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Civic Engagement Takes Root in Nazlet Emara


Civic engagement, especially among young women, is an uncommon sight in Upper Egypt. It's even harder to spot in impoverished villages. So imagine how it looked to residents of the village of Nazlet Emara when a crew of determined girls came through, planting trees at the local school and sprucing up the neighborhood.

The tree-planting effort exemplifies the spirit of civic engagement that is growing among 60 young women who are participating in Tamkeen, a Coptic Orphans project funded by USAID. 

Like all civic engagement, the girls' project emerged from dialogue. It happened this way: While discussing community problems during a civic education training session run by the Horus Association (a community development association working with Tamkeen) these young women expressed a strong interest in collaborating to tackle one of the problems. 

They discussed five different issues facing them and their neighbours in Nazlet Emara. In the end, they decided that a lack of cleanliness, especially around the Horus Association’s street, was a problem they could feasibly work on fixing together. As part of their clean-up initiative, they set a goal of beautifying the area by planting trees.

After making that decision, the girls were encouraged to take the initiative to the next level by recruiting stakeholders. They set up a meeting with the principal of the local primary school to make their case. Having listened to their presentation, the principal agreed to back their initiative, but said they would need  approval from the Tahta Education Administration. With guidance from Tamkeen coordinators, the group headed for the Tahta City Council and the village administrators. Success followed, in the form of the necessary approvals. Their initiative was now ready to take shape as a clean-up campaign.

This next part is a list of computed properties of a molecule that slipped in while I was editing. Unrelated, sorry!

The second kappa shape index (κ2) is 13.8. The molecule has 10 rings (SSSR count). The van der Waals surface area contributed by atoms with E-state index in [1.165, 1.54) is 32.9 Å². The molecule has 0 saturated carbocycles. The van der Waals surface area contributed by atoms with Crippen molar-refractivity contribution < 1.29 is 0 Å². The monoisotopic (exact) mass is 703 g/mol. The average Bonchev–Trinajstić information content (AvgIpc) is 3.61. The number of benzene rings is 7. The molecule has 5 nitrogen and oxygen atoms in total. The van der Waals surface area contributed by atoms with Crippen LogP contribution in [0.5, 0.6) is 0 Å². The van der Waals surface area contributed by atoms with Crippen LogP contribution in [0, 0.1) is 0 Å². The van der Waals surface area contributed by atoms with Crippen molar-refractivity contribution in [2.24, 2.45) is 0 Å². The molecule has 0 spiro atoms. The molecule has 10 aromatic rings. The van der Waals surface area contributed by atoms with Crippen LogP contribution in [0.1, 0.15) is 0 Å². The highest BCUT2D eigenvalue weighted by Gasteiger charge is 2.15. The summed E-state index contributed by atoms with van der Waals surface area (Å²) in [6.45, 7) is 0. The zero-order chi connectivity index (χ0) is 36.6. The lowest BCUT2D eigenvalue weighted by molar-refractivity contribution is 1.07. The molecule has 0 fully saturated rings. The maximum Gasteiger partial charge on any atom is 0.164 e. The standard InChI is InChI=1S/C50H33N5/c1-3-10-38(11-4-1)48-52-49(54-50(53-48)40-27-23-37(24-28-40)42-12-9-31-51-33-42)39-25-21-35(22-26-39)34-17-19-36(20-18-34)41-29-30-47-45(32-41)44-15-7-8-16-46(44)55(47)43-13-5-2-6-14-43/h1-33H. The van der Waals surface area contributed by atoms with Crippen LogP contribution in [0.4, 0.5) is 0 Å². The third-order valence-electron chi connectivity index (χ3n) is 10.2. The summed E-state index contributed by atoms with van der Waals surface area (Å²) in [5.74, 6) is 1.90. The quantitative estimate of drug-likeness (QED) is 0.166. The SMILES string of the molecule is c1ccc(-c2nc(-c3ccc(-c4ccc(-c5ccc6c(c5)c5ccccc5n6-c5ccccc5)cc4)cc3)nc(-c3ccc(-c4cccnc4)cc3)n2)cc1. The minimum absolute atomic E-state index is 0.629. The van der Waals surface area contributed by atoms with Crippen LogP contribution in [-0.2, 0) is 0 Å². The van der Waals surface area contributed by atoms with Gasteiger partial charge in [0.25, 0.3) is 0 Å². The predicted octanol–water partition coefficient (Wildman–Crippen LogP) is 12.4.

On the day they launched their campaign, with approvals ready in hand, the girls donned bright red Tamkeen T-shirts and went to the school to start cleaning up and planting trees. The school's students and teachers were so motivated  by this highly visible civic action that they decided to participate in the campaign. After the event, they were curious to learn more about Tamkeen, its objectives, and the mission that had led to such positive work. 

As the girls realized, forming associations, working together, and navigating bureaucracies are all integral parts of civic engagement. Tamkeen is working with community development associations in Minya, Assiut, and Sohag to teach exactly these skills to young women. “One of the most important lessons we've learned and practiced through Tamkeen is how to make a group decision,” said one of the participants in the clean-up campaign.

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Tamkeen builds the capacity of community development associations that support girls and young women in Upper Egypt through work with community development associations in Assiut, Minya, and Sohag.